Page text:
Need some hedge etc suggestions please

bradleyheathhays(6)May 5, 2014

Just joined the board here and I'm hoping to get some good advice to make the front and sides of my house look really good. I've let it go for too long and even though it's a little late already this season to be planting bushes I want to go ahead and get it done this year once and for all. If I put it off another year who know how long it'll take. Here's some pictures of what's there now... (all pics at the end)

House faces ESE so I'm facing the sun when it comes up. Looking from the front the left side of the house gets sun a lot of the day, filtered until 2P but then full sun for the next 5 hours, then filtered the last 2. The front sees filtered sun until around 2P then it's in the house's shadow for the rest of the day. Right side where's there's just nothing except those really ugly windows that need covering gets practically no sun at all. I'd consider that side 100% shade all day. Central Kentucky Zone 6 so the summers here get up into the mid and sometimes upper nineties in July and August.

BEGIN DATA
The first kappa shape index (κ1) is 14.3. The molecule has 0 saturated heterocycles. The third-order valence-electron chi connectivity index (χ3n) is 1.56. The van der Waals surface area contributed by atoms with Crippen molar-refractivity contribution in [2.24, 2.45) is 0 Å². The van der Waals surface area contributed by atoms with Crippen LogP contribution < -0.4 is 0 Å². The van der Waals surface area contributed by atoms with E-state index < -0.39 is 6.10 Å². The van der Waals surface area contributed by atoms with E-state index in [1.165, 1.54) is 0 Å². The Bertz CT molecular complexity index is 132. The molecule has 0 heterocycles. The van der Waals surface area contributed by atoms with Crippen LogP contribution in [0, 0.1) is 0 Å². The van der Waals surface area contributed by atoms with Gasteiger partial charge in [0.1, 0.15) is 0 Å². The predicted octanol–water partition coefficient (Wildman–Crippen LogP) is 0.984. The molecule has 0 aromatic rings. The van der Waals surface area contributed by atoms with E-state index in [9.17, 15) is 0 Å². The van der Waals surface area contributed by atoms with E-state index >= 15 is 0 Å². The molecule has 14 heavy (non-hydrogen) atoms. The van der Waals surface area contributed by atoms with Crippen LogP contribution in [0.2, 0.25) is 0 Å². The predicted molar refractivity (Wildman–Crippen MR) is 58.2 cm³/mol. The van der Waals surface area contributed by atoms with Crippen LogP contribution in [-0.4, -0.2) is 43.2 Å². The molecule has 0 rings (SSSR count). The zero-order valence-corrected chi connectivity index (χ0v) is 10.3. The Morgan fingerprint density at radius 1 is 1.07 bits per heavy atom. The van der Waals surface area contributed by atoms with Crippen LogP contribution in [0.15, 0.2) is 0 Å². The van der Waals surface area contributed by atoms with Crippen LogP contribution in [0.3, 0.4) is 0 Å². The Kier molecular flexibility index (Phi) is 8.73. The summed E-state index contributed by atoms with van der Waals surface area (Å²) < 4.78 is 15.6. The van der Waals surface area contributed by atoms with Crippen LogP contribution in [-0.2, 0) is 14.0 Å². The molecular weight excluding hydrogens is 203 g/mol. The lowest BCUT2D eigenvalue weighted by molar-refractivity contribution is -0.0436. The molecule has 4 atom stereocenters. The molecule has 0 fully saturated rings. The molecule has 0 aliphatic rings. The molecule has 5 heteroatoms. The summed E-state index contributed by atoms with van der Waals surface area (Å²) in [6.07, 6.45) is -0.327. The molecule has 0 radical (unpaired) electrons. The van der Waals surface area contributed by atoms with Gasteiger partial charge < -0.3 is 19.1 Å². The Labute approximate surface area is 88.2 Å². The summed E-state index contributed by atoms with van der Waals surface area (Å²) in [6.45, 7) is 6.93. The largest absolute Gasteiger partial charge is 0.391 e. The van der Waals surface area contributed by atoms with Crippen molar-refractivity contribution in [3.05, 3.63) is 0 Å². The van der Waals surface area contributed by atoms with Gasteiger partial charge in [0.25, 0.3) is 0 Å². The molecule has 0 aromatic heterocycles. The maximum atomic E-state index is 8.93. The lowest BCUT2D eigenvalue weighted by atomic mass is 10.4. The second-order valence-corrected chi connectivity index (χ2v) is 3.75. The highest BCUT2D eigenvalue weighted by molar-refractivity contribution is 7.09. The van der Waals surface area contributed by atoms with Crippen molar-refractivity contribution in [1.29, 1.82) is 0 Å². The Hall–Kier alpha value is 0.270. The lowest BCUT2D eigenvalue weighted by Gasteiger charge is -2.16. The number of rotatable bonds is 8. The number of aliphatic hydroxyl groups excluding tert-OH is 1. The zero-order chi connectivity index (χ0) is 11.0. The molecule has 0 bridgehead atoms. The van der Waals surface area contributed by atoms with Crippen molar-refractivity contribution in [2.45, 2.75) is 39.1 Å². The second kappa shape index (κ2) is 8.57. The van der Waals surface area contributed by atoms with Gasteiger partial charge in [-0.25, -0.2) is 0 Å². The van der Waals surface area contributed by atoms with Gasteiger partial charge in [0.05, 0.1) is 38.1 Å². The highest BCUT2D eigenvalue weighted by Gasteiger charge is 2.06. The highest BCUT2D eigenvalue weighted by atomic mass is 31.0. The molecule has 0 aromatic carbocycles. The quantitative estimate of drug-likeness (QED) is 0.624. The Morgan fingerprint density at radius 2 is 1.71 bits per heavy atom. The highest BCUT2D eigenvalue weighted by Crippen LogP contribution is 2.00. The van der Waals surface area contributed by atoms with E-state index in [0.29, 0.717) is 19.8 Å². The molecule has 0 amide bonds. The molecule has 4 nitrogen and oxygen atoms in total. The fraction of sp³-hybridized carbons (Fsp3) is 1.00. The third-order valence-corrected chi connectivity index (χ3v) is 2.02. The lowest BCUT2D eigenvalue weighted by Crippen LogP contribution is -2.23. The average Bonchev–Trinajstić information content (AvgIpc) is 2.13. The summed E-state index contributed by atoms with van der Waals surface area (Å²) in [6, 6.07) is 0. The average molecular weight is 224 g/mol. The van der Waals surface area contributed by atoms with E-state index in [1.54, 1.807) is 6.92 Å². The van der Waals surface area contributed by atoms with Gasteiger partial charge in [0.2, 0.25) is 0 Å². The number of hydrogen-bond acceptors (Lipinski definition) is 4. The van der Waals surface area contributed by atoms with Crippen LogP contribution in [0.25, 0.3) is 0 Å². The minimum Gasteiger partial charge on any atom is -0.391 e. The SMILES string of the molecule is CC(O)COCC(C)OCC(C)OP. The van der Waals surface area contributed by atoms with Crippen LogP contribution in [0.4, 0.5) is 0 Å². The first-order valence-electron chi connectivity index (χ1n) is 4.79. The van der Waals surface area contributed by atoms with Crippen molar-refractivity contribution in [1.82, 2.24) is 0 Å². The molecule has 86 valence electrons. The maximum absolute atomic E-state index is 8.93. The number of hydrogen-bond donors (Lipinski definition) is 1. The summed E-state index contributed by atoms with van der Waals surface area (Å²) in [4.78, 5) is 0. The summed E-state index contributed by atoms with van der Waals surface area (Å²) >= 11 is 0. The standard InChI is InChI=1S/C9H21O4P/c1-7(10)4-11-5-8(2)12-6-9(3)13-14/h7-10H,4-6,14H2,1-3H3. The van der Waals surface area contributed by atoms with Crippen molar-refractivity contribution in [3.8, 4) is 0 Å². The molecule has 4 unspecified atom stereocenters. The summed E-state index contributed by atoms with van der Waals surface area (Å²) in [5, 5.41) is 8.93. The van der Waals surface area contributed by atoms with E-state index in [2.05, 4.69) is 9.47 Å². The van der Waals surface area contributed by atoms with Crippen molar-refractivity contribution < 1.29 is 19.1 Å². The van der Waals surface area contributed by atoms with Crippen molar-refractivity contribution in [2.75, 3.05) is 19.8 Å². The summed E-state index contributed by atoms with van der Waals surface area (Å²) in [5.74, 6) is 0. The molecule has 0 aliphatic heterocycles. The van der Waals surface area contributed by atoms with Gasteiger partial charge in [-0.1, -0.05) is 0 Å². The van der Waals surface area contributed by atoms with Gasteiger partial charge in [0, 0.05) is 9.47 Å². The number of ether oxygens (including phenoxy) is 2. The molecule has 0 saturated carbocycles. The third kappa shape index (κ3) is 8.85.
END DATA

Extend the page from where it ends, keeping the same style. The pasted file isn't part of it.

Don't know what to say other than that obviously I'm totally new to landscaping and could use some good advice on what I can put around my house that'll make it look good, if not great. Although I'm interested in suggestions for all 3 sides of the place, since the left side has a little something there already (and because I'm in a hurry) for now I'd like to concentrate on just getting something up front, and then on the right side after that. Keeping it simple in the front I'll be installing a new wood bordered raised bed, about 7 inchs on both sides of the front door. Our soil is hard packed and I think fairly nutrient deficient so a raised bed of nutrient rich soil is probably the best bet for establishing anything new out there. Not sure where to source the dirt though. Bags of miracle grow soil would be ideal if they weren't so expensive. I've got a trailer so hopefully that'll open my sources up to maybe some kind of wholesale landscape dealer. I've heard the old rule always plant bushes in odd numbers so I'm thinking about 3 bushes on each side of the front door. I was initially drawn to some of the box woods because they can do well in shady circumstances. But because they'll be shaded much of they day I'm sure that kind of thin leaved evergreen won't grow fast enough to fill the space any time soon. So I'm very open to suggestions as to what might go well and fill out fast in the front. Priorities are that it be green throughout the year, grow fast, and hopefully be as entertaining as possible, with color etc. And as for the right side I am entirely open to your suggestions as well.